Quantifying the sexual and reproductive self

I have just had an article accepted for publication in the journal Culture, Health & Sexuality, to be published in a special issue on medical and health technologies. The article looks at mobile smartphone apps for self-tracking and quantifying sexual and reproductive functions and activities. A pre-print version is available here.

This is the abstract for the article:

Digital health technologies are playing an increasingly important role in healthcare, health education and voluntary self-surveillance, self-quantification and self-care practices. This article presents a critical analysis of one form of these technologies: mobile apps used to self-track features of users’ sexual and reproductive activities and functions. After a review of the content of such apps available in the Apple App Store and Google Play store, some of their sociocultural, ethical and political implications are discussed. These include the role played by these apps in participatory surveillance, their configuration of sexuality and reproduction, the valorising of the quantification of the body in the context of neoliberalism and self-responsibility and issues concerning privacy, data security and the use of the data collected by these apps. It is contended that the apps represent sexuality and reproduction in certain defined and limited ways that work to perpetuate normative stereotypes and assumptions about women and men as sexual and reproductive subjects. Furthermore there are significant ethical and privacy implications emerging from the use of these apps and the data they produce. The article ends with suggestions concerning ‘queering’ such technologies in response to these issues.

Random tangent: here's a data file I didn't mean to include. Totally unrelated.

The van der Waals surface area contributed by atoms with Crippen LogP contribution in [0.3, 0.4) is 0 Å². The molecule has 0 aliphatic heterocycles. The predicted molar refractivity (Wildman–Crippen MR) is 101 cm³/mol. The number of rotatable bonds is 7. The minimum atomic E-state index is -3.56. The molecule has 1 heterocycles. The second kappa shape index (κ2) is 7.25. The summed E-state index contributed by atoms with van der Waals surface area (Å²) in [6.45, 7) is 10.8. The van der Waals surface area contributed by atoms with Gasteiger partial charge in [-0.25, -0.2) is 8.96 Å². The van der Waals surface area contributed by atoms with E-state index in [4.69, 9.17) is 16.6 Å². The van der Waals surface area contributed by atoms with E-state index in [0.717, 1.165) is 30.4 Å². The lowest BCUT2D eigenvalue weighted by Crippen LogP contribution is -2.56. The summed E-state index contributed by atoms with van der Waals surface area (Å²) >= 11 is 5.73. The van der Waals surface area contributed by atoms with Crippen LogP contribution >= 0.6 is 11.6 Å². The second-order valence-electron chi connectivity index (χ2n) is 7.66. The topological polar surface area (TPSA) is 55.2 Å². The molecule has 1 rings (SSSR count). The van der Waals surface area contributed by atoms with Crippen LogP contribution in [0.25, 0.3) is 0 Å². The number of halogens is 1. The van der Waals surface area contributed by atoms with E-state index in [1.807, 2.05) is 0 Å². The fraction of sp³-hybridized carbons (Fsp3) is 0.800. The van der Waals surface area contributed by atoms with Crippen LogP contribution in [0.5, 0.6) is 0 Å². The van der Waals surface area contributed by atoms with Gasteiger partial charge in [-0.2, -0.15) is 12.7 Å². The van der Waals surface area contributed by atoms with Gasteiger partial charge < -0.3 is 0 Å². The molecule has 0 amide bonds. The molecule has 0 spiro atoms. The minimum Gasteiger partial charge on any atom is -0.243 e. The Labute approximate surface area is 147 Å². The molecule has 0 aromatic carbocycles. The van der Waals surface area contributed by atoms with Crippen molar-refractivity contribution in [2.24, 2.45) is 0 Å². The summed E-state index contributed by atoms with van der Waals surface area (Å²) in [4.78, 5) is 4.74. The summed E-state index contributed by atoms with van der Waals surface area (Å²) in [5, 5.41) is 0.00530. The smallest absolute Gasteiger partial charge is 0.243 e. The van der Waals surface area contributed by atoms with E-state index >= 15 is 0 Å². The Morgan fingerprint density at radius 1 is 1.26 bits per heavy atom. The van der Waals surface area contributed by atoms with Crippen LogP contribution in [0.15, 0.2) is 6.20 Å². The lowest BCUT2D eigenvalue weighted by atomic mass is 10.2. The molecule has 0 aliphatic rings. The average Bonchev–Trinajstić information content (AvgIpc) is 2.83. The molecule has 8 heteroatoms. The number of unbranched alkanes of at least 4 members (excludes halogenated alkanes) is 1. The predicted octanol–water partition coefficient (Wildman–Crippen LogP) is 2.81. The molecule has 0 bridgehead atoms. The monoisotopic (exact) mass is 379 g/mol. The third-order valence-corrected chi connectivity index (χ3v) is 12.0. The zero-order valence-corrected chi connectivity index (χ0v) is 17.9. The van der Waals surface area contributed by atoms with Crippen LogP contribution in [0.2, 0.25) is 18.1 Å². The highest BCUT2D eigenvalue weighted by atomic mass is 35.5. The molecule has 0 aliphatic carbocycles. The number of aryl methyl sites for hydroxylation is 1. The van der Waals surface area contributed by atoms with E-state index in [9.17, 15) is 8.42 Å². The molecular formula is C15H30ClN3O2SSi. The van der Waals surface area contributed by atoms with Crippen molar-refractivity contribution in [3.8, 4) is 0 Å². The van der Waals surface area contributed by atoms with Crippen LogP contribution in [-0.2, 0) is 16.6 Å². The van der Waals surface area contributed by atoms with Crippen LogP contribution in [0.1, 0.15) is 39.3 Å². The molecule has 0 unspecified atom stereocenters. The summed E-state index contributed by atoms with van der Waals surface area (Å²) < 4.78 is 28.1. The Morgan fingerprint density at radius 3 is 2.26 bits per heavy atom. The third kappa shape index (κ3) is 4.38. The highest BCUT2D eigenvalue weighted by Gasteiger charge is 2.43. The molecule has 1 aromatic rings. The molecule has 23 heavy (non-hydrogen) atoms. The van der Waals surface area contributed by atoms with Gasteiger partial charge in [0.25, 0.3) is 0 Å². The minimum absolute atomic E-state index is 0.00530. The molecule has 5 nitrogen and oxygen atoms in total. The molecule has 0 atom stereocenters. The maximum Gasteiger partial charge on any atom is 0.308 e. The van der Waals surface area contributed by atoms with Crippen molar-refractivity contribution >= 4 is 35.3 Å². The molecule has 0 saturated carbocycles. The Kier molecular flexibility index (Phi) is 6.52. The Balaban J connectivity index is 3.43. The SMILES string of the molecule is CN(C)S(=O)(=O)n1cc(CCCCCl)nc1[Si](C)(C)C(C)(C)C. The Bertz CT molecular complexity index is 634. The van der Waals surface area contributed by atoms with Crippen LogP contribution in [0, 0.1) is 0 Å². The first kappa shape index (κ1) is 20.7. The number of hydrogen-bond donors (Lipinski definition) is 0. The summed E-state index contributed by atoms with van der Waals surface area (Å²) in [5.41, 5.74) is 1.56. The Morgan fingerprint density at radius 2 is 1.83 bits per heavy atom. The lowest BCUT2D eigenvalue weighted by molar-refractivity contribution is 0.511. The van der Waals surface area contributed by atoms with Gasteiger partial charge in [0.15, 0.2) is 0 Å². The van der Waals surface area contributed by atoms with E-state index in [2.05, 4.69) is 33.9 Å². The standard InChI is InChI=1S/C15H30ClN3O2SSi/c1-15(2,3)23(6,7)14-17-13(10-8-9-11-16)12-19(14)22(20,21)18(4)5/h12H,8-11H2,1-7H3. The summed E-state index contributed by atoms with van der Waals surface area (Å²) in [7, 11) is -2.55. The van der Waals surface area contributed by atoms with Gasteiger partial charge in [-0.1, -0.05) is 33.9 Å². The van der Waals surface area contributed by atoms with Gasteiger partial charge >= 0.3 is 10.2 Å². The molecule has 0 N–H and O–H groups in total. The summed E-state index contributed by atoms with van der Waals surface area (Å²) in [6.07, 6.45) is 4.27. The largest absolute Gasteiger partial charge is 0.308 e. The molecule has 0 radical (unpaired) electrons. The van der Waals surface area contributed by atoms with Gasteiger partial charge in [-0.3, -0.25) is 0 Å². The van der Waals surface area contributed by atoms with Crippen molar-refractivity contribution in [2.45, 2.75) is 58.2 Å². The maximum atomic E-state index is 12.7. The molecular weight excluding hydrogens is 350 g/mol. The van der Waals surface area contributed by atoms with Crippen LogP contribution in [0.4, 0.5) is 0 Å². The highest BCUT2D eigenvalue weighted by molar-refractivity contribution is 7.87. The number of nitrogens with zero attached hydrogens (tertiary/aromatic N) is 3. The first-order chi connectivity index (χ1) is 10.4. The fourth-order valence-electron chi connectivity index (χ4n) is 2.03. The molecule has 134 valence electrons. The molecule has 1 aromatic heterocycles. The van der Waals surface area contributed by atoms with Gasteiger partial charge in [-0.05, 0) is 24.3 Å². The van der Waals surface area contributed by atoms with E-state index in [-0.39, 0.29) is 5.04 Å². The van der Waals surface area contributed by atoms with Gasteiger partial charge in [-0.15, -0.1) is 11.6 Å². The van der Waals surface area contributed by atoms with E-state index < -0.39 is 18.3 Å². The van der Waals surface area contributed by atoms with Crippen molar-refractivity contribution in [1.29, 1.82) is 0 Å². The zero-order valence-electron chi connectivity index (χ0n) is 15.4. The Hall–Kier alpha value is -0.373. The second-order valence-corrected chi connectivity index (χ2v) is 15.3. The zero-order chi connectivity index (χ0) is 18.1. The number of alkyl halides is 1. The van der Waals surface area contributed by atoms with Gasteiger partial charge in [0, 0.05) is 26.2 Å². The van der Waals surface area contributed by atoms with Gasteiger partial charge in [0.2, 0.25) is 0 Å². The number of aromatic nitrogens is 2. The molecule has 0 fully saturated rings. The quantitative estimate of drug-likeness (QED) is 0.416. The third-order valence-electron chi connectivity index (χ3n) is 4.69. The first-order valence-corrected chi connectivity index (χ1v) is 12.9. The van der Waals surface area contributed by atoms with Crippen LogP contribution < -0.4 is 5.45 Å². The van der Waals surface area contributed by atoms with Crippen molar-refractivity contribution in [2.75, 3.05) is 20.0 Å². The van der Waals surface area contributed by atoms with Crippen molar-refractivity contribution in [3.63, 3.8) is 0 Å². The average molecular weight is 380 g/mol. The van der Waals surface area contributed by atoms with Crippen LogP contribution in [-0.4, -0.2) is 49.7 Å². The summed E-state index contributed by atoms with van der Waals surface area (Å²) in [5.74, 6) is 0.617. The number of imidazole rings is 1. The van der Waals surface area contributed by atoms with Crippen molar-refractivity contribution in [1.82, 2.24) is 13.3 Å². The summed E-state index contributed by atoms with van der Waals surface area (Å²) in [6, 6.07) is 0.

Update : This article has now been published – details here.

Why have children? Getting to grips with the ethical debate

My book review for the LSE Review of Books was published today. It looks at the ethical issues around the choice of having children. The book is entitled Why Have Children? The Ethical Debate by philosopher Christine Overall. The review can be viewed here:

Why have children? Getting to grips with the ethical debate.

In the review I critique Overall for what I saw as a rather disembodied view of the issue, and for not incorporating the fleshy dimensions of procreation choice. My working paper ‘Configuring maternal, preborn and infant embodiment‘ examines  some of the embodied experiences of pregnancy and the care of infants. And in my article ‘Infant embodiment and interembodiment: a review of sociocultural perspectives‘ I discuss in more detail how infant embodiment is experienced and conceptualised.